Summary: Paul recognizes that God has given man this power, and that is why he urges them not to lose it, but says quench not the Spirit. Let the fire burn he pleads. We need the heat, the light, and the power that only can be ours as we yield to the fire of the Spirit.
An embarrassing situation marked the passing of a well known
fire chief. None of the family has spoken to any member of his
engine company since the funeral. With the best of intentions these
fire men sent what they felt was a high tribute. It was a floral
arrangement with gold letters saying GONE TO HIS LAST FIRE.
Fire is a touchy word, and we need to be careful how we handle
it verbally, as well as how we handle fire literally. We need to be
aware that fire is both an instrument of hell and a tool of heaven. It
is both a power for good and a power for evil. It is associated with
both judgment and salvation. It can be destructive or constructive.
God used fire for the building of most of the universe, for our Sun
and all of the stars are great balls of flaming fire. Fire is also a tool
by which God will destroy the world. Fire is a symbol of God in the
Old Testament. He revealed Himself to Moses in the burning bush.
He led Israel by a pillar of fire. In Heb. 1:7 His servants are called
flames of fire, and the Holy Spirit is symbolized by fire.
On the other hand, fire is used in a negative way also. A sword
of fire kept Adam and Eve from reentering Eden. Fire is a sign of
judgment. God is called a consuming fire. The lake of fire is the
fearful and of all who do not yield to the fire of the Holy Spirit. Fire
plays a dual role all through Scripture. It can be a symbol of either
heaven or hell. It can stand for fierce anger and hate, or it can stand
for warm and gentle love. As the song of Solomon says in 8:7,
"Water can't quench the fire of love."
This dual nature of fire leads to the paradox that the Christian is
to both seek fire and shun it. A Christian is to be fire proof, and also
to be filled with fire and ablaze with the Holy Spirit. The church
cannot survive without fire, and yet it must fight fire continuously.
Fire is both friend and foe, and the battle of life is fire against fire.
Thousands of churches have been destroyed by fire. This kind of
loss by fire has plagued the people of God all through history.
When the Babylonians captured Jerusalem we read in I Chron.
36:19, "And they burned the house of God, and broke down the wall
of Jerusalem, and burned all its palaces with fire." Solomon's
magnificent temple was turned into a smoldering pile of ugly black
ashes. King Herod rebuilt the temple, but it too became a victim of
fire. When the Romans took Jerusalem in 70 A. D. a soldier threw a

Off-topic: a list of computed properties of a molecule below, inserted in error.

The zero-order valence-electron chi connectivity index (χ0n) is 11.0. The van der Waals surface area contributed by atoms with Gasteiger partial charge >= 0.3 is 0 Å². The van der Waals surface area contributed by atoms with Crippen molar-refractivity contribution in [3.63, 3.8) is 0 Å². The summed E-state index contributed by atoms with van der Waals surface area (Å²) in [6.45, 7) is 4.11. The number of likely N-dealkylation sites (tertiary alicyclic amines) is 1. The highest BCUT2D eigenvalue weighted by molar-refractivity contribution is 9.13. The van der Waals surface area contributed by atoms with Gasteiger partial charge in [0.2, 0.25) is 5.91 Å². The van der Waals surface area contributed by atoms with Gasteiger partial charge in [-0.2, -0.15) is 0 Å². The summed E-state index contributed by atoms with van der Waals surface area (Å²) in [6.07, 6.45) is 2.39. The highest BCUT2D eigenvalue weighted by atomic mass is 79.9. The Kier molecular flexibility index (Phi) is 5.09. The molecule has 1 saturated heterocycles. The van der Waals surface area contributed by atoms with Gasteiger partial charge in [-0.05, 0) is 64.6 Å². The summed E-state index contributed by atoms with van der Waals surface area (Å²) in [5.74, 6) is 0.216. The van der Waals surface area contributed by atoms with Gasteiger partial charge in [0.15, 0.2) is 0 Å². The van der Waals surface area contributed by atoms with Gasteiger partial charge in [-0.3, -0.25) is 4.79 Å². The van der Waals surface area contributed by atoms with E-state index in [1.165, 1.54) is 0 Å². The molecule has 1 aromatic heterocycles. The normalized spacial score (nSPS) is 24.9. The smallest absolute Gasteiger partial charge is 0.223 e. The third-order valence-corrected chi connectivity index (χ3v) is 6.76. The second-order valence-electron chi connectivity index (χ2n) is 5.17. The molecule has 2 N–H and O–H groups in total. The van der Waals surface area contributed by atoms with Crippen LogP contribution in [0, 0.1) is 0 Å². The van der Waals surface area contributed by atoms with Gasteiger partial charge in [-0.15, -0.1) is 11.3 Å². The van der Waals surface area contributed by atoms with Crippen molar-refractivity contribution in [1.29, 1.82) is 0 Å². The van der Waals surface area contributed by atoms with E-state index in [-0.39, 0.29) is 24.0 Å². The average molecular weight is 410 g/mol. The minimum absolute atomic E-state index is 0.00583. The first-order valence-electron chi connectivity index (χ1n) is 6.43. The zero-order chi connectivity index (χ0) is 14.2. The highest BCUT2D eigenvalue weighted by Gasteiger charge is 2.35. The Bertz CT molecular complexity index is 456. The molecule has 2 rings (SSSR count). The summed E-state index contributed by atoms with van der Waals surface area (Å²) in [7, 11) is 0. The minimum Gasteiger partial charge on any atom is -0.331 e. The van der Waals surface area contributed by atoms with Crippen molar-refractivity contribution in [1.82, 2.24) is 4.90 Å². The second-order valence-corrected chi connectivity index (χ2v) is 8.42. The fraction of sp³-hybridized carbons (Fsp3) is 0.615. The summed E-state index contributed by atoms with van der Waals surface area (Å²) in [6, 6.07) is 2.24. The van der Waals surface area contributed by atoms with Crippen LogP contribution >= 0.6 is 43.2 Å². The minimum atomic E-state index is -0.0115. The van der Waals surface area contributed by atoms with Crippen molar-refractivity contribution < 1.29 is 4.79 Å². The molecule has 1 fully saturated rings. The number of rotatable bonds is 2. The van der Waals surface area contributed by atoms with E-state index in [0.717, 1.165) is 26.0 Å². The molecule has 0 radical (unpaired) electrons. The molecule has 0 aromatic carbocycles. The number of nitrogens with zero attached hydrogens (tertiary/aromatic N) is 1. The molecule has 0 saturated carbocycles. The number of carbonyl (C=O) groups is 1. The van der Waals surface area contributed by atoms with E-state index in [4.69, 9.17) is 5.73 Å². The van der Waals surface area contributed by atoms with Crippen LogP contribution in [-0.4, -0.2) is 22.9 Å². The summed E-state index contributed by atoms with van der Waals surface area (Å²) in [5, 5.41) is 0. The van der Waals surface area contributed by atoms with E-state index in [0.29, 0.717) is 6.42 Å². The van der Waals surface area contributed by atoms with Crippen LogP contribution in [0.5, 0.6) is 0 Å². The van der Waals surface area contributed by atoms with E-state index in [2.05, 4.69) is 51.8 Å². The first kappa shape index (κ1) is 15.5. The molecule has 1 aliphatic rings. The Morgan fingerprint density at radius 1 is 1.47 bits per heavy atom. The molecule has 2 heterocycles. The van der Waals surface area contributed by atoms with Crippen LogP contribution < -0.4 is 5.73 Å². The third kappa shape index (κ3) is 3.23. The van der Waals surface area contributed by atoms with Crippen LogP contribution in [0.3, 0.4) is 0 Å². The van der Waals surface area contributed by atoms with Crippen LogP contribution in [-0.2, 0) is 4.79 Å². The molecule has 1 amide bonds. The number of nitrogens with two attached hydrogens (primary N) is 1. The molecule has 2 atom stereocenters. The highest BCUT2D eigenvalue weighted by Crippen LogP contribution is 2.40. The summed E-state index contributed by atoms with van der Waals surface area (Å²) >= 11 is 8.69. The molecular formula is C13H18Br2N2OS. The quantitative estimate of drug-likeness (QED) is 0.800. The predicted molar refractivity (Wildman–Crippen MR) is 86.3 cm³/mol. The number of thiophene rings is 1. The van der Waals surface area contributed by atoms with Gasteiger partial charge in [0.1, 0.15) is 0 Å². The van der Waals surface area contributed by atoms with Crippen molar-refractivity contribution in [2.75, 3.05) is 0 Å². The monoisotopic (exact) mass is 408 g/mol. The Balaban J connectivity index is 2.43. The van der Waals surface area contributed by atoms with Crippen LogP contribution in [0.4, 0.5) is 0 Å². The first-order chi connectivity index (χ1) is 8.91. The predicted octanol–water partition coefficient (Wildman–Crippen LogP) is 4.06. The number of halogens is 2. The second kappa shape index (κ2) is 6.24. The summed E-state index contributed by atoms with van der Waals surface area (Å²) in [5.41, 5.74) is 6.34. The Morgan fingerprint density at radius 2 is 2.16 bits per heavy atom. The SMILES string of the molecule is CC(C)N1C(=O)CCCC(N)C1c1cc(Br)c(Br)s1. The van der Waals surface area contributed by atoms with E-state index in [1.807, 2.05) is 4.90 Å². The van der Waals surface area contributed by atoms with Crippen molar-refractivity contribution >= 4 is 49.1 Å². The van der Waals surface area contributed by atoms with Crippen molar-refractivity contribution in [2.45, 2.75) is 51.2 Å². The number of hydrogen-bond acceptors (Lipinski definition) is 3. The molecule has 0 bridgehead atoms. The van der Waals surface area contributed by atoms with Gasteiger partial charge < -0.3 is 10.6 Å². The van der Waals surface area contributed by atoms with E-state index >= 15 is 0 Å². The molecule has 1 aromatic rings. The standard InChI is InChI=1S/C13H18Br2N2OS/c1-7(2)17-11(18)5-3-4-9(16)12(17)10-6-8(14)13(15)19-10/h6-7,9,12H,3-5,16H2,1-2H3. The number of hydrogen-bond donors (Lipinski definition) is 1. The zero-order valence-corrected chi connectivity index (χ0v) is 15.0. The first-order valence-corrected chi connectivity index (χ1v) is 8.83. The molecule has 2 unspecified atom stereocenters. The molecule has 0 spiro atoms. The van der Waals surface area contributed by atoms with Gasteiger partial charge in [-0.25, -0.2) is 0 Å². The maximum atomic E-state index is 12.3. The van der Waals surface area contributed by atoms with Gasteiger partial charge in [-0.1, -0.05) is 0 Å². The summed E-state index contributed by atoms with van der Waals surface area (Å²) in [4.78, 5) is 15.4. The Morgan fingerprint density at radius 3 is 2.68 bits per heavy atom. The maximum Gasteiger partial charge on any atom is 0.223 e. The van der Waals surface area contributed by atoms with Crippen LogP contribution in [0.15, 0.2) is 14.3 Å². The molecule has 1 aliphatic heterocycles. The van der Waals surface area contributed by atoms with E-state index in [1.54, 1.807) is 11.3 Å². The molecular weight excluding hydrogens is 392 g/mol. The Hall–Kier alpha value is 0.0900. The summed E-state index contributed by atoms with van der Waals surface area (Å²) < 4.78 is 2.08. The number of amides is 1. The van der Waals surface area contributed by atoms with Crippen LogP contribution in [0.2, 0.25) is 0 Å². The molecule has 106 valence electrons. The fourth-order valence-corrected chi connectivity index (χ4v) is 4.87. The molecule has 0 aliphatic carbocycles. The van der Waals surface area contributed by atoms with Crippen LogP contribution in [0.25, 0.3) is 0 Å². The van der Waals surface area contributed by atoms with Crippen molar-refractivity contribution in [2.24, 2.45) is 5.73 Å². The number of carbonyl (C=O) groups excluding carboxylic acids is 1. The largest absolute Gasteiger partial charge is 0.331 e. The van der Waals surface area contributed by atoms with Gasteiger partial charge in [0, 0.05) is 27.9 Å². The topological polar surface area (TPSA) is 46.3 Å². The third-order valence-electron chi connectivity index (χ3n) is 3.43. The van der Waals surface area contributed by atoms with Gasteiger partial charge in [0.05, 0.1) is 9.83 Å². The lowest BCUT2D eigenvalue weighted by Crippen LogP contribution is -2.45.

firebrand into the temple. Titus, the general, tried to distinguish the
fire, but it was no use, and the temple was again lost to the flames.
The people of God in New Testament times have also been
subject to great loss by fire. Nero blamed the Christians for the
terrible fire of Rome. Christians taught that the world would be
judged by fire, and so it was easy to cast suspicion on them as being
fire bugs. They were punished by being burned as human torches.
Fire became a common means by which heretics were eliminated.
Whenever we speak of making a bonfire we do not realize that the
word comes from the gruesome practice of burning people, which
was known as a bone fire. This kind of experience with fire makes
exciting movies, but it is not the kind of experience that appeals to
us. Most Christians do not have a martyr complex. The poet gives
us a realistic picture.
Movies about a Christian hero
Getting burned by a Roman Nero,
Seem to attack wide spread attention,
Especially so in the third dimension,
But the appeal of the film does not inspire
Modern Christians to brave the fire.
There is no good reason why any Christian should desire to
burn, as many martyrs of the past have done. Too many temples of
God have already gone down in the fires of persecution. Every
Christian is a temple of the Holy Spirit, and the Holy Spirit is the
fire of God. With the fire within the Christian is to burn and fight
the fire without. It is divine fire against demonic fire. Every man is
facing one fire or another. Either he is being a channel of the fire of
hell, or he is being cleansed and motivated by the fire of heaven. T.
S. Elliot has recognized this two fold fire and writes,
The only hope or else despair
Lies in the choice of pyre or pyre,